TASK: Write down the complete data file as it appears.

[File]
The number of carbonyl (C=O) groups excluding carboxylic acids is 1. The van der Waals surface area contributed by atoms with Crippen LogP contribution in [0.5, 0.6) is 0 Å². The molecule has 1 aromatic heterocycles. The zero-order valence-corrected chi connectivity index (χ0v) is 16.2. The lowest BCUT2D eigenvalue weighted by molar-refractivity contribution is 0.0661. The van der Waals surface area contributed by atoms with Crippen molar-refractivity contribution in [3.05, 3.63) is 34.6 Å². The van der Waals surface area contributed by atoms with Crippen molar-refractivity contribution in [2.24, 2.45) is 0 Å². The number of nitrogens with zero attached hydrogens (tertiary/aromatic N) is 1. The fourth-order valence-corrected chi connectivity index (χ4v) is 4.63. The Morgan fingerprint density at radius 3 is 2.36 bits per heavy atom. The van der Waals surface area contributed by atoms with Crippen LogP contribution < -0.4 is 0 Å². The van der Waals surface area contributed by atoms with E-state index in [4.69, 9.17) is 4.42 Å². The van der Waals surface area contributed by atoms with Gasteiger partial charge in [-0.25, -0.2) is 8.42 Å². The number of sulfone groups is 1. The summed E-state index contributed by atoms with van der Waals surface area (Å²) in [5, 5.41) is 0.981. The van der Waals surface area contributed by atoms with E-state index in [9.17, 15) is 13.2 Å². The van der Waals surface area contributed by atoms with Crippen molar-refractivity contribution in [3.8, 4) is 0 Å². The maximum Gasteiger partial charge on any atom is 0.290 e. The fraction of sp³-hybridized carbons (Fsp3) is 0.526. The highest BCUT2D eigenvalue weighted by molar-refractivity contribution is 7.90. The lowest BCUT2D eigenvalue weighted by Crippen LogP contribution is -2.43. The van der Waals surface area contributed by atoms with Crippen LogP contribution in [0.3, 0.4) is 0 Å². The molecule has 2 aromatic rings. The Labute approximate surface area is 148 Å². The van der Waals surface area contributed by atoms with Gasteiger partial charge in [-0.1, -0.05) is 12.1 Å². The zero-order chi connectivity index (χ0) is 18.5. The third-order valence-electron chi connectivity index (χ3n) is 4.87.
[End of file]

The number of carbonyl (C=O) groups excluding carboxylic acids is 1. The van der Waals surface area contributed by atoms with Crippen LogP contribution in [0.5, 0.6) is 0 Å². The molecule has 1 aromatic heterocycles. The zero-order valence-corrected chi connectivity index (χ0v) is 16.2. The lowest BCUT2D eigenvalue weighted by molar-refractivity contribution is 0.0661. The van der Waals surface area contributed by atoms with Crippen molar-refractivity contribution in [3.05, 3.63) is 34.6 Å². The van der Waals surface area contributed by atoms with Crippen molar-refractivity contribution in [2.24, 2.45) is 0 Å². The number of nitrogens with zero attached hydrogens (tertiary/aromatic N) is 1. The fourth-order valence-corrected chi connectivity index (χ4v) is 4.63. The Morgan fingerprint density at radius 3 is 2.36 bits per heavy atom. The van der Waals surface area contributed by atoms with Crippen LogP contribution < -0.4 is 0 Å². The van der Waals surface area contributed by atoms with E-state index in [4.69, 9.17) is 4.42 Å². The van der Waals surface area contributed by atoms with Gasteiger partial charge in [-0.25, -0.2) is 8.42 Å². The number of sulfone groups is 1. The summed E-state index contributed by atoms with van der Waals surface area (Å²) in [5, 5.41) is 0.981. The van der Waals surface area contributed by atoms with E-state index in [9.17, 15) is 13.2 Å². The van der Waals surface area contributed by atoms with Crippen molar-refractivity contribution in [3.8, 4) is 0 Å². The maximum Gasteiger partial charge on any atom is 0.290 e. The fraction of sp³-hybridized carbons (Fsp3) is 0.526. The highest BCUT2D eigenvalue weighted by molar-refractivity contribution is 7.90. The lowest BCUT2D eigenvalue weighted by Crippen LogP contribution is -2.43. The van der Waals surface area contributed by atoms with Crippen LogP contribution in [0.3, 0.4) is 0 Å². The molecule has 2 aromatic rings. The Labute approximate surface area is 148 Å². The van der Waals surface area contributed by atoms with Gasteiger partial charge in [-0.1, -0.05) is 12.1 Å². The zero-order chi connectivity index (χ0) is 18.5. The third-order valence-electron chi connectivity index (χ3n) is 4.87.